A picture without its central image

Typically we discuss how the mainstream media handles religious news. Occasionally we look at treatment of religion outside of news pages. A former GetReligion contributor alerted us to the New York Times house editorial for Christmas Day. It’s short, but here’s the first paragraph:

What are your Christmases made of? A tree full of ornaments as old as you are? A customary feast, if not of roast beast? Perhaps they’re composed of wassail and yule, nog and Noel, Scrooge, “Scrooged,” Pickwick and Charlie Brown. Or Handel and Berlioz, Garland, Cole, Crosby and Clooney, the Rockettes and the dance of a Sugar Plum Fairy, even Bedford Falls and “The Bishop’s Wife.” To Christians everywhere, Christmas comprises, above all, a decree from Caesar Augustus and in the same country shepherds abiding.

Quite lyrical prose, eh? But did you notice anything missing?

It really is impressive to write a Christmas editorial that steadfastly refuses to mention either the name of Jesus or the fact of his birth. And yet the remaining paragraphs — all beautifully written as well — fail to mention these things. Now, maybe the New York Times editorial page members know so few Christians that they actually believe that Christmas is — above all — mostly about a decree from Caesar Augustus and shepherds abiding. I don’t know. I’m on record pooh-poohing the Christmas wars, but have things really gotten to the point where you can’t mention Jesus’ birth in a Christmas editorial?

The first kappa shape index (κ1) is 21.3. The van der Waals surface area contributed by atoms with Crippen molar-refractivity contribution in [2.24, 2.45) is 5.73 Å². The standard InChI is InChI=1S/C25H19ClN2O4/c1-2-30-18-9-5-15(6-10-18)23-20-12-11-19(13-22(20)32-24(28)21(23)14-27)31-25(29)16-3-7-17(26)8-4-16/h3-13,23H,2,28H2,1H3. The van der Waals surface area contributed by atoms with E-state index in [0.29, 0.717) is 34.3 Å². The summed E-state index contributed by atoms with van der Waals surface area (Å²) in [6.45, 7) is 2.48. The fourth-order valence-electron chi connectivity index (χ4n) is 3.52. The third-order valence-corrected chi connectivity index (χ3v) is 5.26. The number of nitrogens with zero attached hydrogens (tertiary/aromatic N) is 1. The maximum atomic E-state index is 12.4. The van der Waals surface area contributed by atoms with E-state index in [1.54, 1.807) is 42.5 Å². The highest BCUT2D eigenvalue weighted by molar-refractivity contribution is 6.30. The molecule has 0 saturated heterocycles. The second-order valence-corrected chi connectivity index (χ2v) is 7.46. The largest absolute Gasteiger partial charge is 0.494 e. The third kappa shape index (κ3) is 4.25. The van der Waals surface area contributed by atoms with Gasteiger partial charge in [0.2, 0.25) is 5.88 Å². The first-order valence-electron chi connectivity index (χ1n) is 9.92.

Over at Commonweal, longtime religion writer Peter Steinfels comes to the paper’s defense. He says that each department at the Times has its own culture, that it does many things that are egregious, but that it does many awesome things “entailing rare skills, unusual dedication, exhausting work, sacrifice of corporate profits, not infrequently even risk of life.” He mentions the horrific “Vows” column in a recent Sunday Style Section: